Why Gen X Is So Dissatisfied With the Affordable Care Act

NEW YORK (MainStreet) — At the last minute before the period for open enrollment ended in 2013, Darren Hall, a 45-year-old Sacramento swimming pool contractor bought his health insurance plan grudgingly.

Although Hall has full medical and dental coverage through Blue Cross now, he is shelling out $413 each month.

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“That is a truck payment,” he said. “I watch the $413 going out each month. It’s like flushing it down the toilet and I hate having it. ”

Hall considered foregoing health insurance and just paying the penalty instead. Unwilling to take the chance that without any coverage, he could easily wind up racking up thousands of dollars in medical bills that he could not afford, Hall bought the silver plan.

“I’m just one of these people that if I don’t have insurance, I predict something will happen,” he said. “The thought crossed my mind to just pay the penalty since it is peanuts compared to what I am paying, and I go to the doctor maybe once a year.”

Gen X-ers are facing increased costs for health insurance in 2014 like their counterparts. The coverage they are receiving is better than what was offered in 2013, but since many of them are now insuring children while also paying their mortgages and paying down old student debt, Gen X-ers may “feel the pinch rather acutely,” said Carrie McLean, director of customer care at eHealth.com, an online health insurance exchange based in Mountain View, Calif.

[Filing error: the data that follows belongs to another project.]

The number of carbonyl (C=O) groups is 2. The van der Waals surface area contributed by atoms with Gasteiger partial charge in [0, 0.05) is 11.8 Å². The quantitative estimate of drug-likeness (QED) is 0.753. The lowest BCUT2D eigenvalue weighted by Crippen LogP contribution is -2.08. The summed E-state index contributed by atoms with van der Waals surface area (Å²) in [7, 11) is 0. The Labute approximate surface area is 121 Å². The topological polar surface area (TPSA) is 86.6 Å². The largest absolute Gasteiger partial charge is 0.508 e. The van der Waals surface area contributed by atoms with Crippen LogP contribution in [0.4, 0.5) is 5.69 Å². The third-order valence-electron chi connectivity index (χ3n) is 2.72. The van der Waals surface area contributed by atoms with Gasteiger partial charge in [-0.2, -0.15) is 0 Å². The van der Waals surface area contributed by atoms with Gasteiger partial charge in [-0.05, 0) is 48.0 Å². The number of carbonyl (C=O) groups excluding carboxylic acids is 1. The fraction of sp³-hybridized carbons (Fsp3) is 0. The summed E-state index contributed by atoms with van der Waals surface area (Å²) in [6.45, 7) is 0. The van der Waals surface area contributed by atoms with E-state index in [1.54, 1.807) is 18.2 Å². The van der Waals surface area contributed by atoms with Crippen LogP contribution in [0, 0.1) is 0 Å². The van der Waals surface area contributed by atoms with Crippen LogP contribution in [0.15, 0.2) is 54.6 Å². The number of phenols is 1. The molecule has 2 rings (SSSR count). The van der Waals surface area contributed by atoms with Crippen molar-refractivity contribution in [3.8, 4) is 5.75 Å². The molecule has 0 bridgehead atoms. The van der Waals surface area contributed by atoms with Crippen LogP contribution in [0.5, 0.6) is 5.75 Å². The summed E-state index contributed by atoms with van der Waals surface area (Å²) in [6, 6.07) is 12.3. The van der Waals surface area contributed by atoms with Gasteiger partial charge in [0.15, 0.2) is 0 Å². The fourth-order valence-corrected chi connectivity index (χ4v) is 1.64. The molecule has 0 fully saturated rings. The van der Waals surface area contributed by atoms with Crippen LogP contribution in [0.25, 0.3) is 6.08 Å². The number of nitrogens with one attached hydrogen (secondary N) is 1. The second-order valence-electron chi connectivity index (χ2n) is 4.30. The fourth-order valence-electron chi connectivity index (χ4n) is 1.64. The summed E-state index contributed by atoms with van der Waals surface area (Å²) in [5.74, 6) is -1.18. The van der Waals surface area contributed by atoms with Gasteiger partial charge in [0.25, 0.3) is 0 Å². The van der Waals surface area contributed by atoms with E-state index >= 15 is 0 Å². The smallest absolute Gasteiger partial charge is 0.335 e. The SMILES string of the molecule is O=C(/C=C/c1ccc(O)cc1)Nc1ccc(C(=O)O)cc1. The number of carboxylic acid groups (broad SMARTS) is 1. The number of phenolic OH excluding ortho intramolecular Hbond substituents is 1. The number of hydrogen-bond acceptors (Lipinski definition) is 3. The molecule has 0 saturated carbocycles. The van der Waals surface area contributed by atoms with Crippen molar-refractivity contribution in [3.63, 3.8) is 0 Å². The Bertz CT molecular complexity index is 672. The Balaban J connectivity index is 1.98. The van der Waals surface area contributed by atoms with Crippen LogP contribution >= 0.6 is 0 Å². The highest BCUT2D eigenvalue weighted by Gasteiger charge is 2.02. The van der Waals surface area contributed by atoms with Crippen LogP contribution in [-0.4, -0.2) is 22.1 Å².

“Since many of them are in their prime earning years, they may be less likely than younger persons to qualify for government subsidies designed to lower the cost of coverage,” she said. “Earning just 1% too much to qualify for government subsidies can increase what you need to pay for coverage by double digits.”

Without subsidies, Generation X-ers who are 35 to 44 years old are paying an average of 23% more for individual coverage and a whopping 45% more for family coverage in 2014 compared to 2013, according to eHealth data. The average premium for individual plans is $255. Millennials, or those who are 25 to 34 years old, pay an average of $204 while the average among all age groups is $257.